Advertisement
YOU ARE HERE: LAT HomeCollections

SOUTH BAY / COVER STORY : Islands Unto Themselves : Some residents of unincorporated areas enjoy the independence, but others seek annexation over neglected stepchild status.

October 27, 1994|DEBORAH SCHOCH | TIMES STAFF WRITER

Some people call it El Camino Village, or western Gardena, or Alondra Park.

Some label it No Man's Land.

They are describing a neighborhood deep in the heart of the South Bay, an area of one-story tan stucco homes much like those lining the streets of any middle-class suburban city in Southern California.

But this is no city.

El Camino Village is an unincorporated area, lacking a city hall, a city council, a mayor or even a police department to call its own. In city-rich Los Angeles County, that makes it a rarity, an island of innocuous pale yellow in a Thomas Guide awash with cities highlighted in bright pinks, purples and oranges.

In all, a dozen such islands dot the South Bay map like scattered puzzle pieces, stretching from the gritty streets of Lennox near Los Angeles International Airport southward to the upper-crust homes of Academy Hill on the Palos Verdes Peninsula.

These islands are sometimes rich, more often poor. Some are seen as the neglected stepchildren of mammoth Los Angeles County, which oversees unincorporated areas. In others, residents seem to enjoy life removed from bureaucracy.

In short, life on one of these unincorporated islands offers a litmus test of attitudes toward government--some people want more societal structure around them, and some want less.

And nowhere is this split more apparent than in the eastern flank of El Camino Village, where a civil war of sorts is brewing.

Some residents, weary of the anonymity of non-city living, have risen up and lobbied to latch onto neighboring Gardena. After years of struggling to procure services from Los Angeles County--whether more sheriff's patrols or better tree trimming--they long for a smaller-scale city such as Gardena to call their own.

"It is so difficult to try to get through the maze of (county) offices," says annexation supporter Paul Stone, "while with a smaller place that is so much closer--you can go there in person."

Others, however, are fighting to retain their unincorporated status, fearful that their freedom could be encroached upon.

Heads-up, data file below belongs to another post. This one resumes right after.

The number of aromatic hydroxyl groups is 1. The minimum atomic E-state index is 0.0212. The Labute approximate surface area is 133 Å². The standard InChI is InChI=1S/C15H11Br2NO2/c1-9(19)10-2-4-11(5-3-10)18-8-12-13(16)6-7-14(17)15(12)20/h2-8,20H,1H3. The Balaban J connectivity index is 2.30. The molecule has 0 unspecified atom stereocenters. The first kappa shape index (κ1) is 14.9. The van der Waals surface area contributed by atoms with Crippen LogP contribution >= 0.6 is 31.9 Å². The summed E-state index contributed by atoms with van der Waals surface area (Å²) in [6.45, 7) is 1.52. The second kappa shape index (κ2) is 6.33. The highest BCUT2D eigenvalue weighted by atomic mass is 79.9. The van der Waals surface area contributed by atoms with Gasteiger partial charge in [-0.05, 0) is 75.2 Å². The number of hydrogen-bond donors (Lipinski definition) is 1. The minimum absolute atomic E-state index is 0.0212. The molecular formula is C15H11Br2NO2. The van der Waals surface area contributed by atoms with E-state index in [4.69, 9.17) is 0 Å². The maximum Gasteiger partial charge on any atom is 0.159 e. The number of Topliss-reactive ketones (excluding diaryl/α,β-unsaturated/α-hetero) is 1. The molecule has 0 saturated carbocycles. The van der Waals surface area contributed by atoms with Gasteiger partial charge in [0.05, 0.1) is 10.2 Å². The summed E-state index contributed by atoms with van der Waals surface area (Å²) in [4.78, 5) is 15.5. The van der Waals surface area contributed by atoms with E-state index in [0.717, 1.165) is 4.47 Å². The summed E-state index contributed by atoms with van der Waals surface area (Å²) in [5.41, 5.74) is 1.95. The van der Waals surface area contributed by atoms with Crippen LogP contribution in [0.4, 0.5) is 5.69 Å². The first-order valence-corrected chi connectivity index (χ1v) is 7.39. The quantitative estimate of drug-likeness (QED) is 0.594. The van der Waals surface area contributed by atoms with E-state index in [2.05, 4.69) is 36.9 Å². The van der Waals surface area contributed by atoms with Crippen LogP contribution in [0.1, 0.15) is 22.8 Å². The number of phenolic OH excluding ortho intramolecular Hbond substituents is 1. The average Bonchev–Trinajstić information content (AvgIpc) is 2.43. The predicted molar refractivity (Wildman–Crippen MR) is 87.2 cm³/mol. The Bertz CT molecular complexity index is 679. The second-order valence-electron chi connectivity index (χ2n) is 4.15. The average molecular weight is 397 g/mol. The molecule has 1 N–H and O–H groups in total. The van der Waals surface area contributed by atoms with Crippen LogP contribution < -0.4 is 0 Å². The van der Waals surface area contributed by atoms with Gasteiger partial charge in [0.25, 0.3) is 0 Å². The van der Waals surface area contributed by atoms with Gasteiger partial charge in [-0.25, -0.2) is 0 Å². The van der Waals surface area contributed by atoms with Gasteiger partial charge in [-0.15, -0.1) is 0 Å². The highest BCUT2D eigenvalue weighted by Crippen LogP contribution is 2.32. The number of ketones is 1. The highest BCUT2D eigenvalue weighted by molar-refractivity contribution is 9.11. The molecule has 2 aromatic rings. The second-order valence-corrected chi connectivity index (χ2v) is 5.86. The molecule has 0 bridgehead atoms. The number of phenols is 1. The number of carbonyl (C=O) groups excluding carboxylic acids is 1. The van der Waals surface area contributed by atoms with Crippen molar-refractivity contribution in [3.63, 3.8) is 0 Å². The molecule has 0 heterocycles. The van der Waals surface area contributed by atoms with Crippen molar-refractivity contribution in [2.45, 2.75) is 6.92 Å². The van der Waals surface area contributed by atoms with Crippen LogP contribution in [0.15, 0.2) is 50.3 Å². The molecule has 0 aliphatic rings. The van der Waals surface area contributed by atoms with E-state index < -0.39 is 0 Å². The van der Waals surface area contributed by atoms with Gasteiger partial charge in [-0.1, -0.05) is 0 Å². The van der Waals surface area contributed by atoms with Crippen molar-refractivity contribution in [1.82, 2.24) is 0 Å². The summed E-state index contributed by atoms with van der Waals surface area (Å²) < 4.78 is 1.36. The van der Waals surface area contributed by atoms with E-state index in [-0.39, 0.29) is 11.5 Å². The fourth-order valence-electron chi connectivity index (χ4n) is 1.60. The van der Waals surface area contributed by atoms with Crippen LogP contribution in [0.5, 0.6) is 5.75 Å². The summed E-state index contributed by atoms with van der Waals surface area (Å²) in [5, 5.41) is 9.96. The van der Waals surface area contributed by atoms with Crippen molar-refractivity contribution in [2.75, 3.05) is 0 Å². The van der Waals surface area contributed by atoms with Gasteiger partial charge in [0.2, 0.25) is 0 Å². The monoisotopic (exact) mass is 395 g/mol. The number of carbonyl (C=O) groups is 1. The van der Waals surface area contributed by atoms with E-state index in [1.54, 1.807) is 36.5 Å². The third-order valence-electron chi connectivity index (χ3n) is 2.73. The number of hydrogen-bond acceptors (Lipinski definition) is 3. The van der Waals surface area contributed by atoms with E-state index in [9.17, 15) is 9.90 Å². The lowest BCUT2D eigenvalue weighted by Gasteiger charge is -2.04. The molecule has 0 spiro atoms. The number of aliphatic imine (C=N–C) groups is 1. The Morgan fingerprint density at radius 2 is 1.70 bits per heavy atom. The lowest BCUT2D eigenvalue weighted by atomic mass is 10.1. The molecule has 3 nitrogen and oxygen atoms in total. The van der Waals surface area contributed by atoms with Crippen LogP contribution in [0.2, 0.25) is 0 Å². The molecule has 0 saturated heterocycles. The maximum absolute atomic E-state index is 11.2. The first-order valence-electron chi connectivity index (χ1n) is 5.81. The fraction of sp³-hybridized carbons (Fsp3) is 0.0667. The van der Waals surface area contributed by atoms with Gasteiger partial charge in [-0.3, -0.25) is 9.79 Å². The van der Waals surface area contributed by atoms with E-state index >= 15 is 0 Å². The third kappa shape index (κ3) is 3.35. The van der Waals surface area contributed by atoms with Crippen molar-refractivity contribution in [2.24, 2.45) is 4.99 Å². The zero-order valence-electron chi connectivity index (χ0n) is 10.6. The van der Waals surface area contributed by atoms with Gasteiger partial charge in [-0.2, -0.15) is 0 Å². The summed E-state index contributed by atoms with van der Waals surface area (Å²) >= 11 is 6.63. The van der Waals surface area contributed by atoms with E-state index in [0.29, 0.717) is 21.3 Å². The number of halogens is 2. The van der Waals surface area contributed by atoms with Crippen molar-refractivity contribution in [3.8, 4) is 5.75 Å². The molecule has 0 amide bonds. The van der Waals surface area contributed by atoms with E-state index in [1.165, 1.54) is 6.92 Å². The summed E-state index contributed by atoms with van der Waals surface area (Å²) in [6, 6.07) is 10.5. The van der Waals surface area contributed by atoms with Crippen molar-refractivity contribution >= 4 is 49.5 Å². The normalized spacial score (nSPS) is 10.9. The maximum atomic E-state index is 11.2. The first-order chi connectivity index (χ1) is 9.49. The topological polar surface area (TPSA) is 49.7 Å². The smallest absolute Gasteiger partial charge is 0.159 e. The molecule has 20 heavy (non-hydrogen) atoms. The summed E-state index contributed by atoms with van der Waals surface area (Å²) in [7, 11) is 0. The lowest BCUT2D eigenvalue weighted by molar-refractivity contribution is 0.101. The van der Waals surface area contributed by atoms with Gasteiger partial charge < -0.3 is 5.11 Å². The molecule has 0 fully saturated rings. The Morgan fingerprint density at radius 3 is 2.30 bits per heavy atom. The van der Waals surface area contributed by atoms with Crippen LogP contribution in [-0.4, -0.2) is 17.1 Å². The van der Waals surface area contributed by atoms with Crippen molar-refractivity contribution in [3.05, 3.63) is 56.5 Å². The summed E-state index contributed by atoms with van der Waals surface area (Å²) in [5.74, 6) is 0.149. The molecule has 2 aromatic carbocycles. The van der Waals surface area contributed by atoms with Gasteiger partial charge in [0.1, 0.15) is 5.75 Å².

"We don't feel comfortable with having a whole other layer of bureaucracy," explains Ursula White, an annexation opponent and a leader of Neighbors Concerned About Annexation. Now, with an annexation election tentatively set for April in the 861-home neighborhood, residents are being showered with sometimes vitriolic flyers extolling the dangers--or glories--of joining Gardena.

But others say it hardly matters whether they live inside or outside a city--just as long as the garbage gets picked up on schedule and police arrive promptly when summoned.

Most South Bay residents are oblivious to these islands wedged among cities, and are unaware that some well-known facilities lie within them--San Pedro Peninsula Hospital perched amid a tiny unincorporated area called La Rambla; El Camino College sitting not in Torrance but on unincorporated turf; bucolic South Coast Botanic Garden topping a former county landfill.

But many who live on such islands are all too conscious that they are not part of any city.

And for some, that has become a source of deep distress.

*

Pat O'Hara remembers as clearly as if it were yesterday that evening three years ago that she took her teen-age daughter and a friend to a dance concert at El Camino College.

When they returned afterward to O'Hara's home in El Camino Village, the two girls began practicing jazz steps in the family room, where a large sliding-glass door leads to the back yard.

Suddenly, the girls burst into the kitchen, exclaiming they felt they were being watched. Discovering that her back gate was open, an alarmed O'Hara called the Los Angeles County Sheriff's Department, which patrols her unincorporated neighborhood. She was on the line when she saw a stranger stride up to the glass and peer inside. Startled, the girls hid under the kitchen table.

Despite her report of an intruder, O'Hara says, a squad car never arrived at her door--at least, not until the next week, after she complained to the watch commander at the Sheriff's Department's Lennox station. Luckily, the man had left, but her peace of mind was shattered.

"There were no police, and that's a very scary thing if you're a woman with a young daughter, living alone," O'Hara says. That experience spurred O'Hara to join the annexation drive in her neighborhood, lodged between Crenshaw Boulevard, Marine Avenue, Van Ness Avenue and Manhattan Beach Boulevard.

Concern about law enforcement is a key issue in the annexation debate. Some residents claim that the Lennox sheriff's station can take one to three hours to respond to a call in little El Camino Village.

"They're a good bunch of guys and they try very hard. They're just spread too thin," said Peggy Halberg, recording secretary for the El Camino Village Assn., which is remaining neutral on the annexation question.

But others defend the sheriff's deputies.

Advertisement
Los Angeles Times Articles
|
|
|